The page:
As Nigerians continue to debate the legal and moral implications of the huge amount of funds donated towards President Goodluck Jonathan’s 2015 electioneering campaign, the Independent National Electoral Commission, INEC, has said that only security agencies can investigate any party, individual or company that violates any part of the country’s Electoral Act.
The commission, which however admitted that it had the power to prosecute violators of the Act, explained that before it could do so, concrete evidence must be presented before it.
At a fundraising dinner organized by the Peoples Democratic Party, PDP, for its 2015 presidential candidate – Goodluck Jonathan – at the Banquet Hall of the Presidential Villa, Abuja on Saturday, state governors, individuals, corporate bodies and political groups raised over N21.27 billion on the night with prominent lawyers, the opposition All Progressives Congress, APC, and cross-section of Nigerians calling for the prosecution of the donors. They argued that aside the moral burden placed on the president by the donors, they (donors) also violated the Electoral Act by exceeding the stipulated limit.
Section 91(9) of the Act reads, “An individual or other entity shall not donate more than N1, 000, 000 to any candidate”.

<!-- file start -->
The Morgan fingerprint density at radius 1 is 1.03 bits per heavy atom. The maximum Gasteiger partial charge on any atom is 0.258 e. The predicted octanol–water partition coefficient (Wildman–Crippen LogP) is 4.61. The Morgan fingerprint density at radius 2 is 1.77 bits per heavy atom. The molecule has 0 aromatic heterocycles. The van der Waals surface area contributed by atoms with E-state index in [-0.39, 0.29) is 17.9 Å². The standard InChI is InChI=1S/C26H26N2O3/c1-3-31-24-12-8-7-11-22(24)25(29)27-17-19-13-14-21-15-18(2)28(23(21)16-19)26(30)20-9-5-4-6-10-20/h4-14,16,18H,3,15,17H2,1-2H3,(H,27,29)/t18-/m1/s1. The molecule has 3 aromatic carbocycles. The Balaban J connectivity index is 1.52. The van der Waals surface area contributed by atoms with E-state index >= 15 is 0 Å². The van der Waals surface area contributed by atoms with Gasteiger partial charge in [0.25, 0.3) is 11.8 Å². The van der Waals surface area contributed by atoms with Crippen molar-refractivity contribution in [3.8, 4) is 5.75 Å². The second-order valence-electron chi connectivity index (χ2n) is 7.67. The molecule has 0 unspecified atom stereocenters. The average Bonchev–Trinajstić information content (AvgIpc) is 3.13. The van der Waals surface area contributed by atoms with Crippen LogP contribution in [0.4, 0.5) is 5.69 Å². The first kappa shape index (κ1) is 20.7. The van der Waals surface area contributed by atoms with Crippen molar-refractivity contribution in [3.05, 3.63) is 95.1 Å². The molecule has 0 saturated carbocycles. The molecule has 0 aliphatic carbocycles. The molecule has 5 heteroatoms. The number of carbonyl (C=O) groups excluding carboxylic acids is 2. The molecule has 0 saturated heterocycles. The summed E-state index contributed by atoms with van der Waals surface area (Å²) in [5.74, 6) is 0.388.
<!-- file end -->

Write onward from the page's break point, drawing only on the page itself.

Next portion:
Likewise, sub-section 10 of the same section adds that a presidential candidate “who knowingly acts in contravention of this section commits an offence and on conviction is liable to a maximum fine of N1m or imprisonment for a term of 12 months or both”.
Furthermore, Section 91(2) of the same Act states, “The maximum election expenses to be incurred by a candidate at a presidential election shall be N1bn”.
In response to an enquiry by The PUNCH on whether INEC would investigate and prosecute the donors, the commission’s Director of Voter Education and Publicity, Mr. Oluwole Osaze-Uzzi, stated that, “Before you prosecute, won’t you investigate? Before you prosecute somebody, the person has to be investigated. If a person shoots another man on the street, the police cannot just charge him to court. They will have to follow a process.
“Don’t forget that INEC has no powers to investigate. But it has powers to prosecute. It is the security agencies that investigate. We don’t have investigative powers; but we have prosecutorial powers. If they have investigated and found out that somebody was wrong, we will prosecute that person.
“It is after investigation that we can prosecute. And there must be an evidence that a crime has been committed”.
When asked if the commission had contacted any of the security agencies over the issue, his terse response was: “I can’t say yes or no as of now”.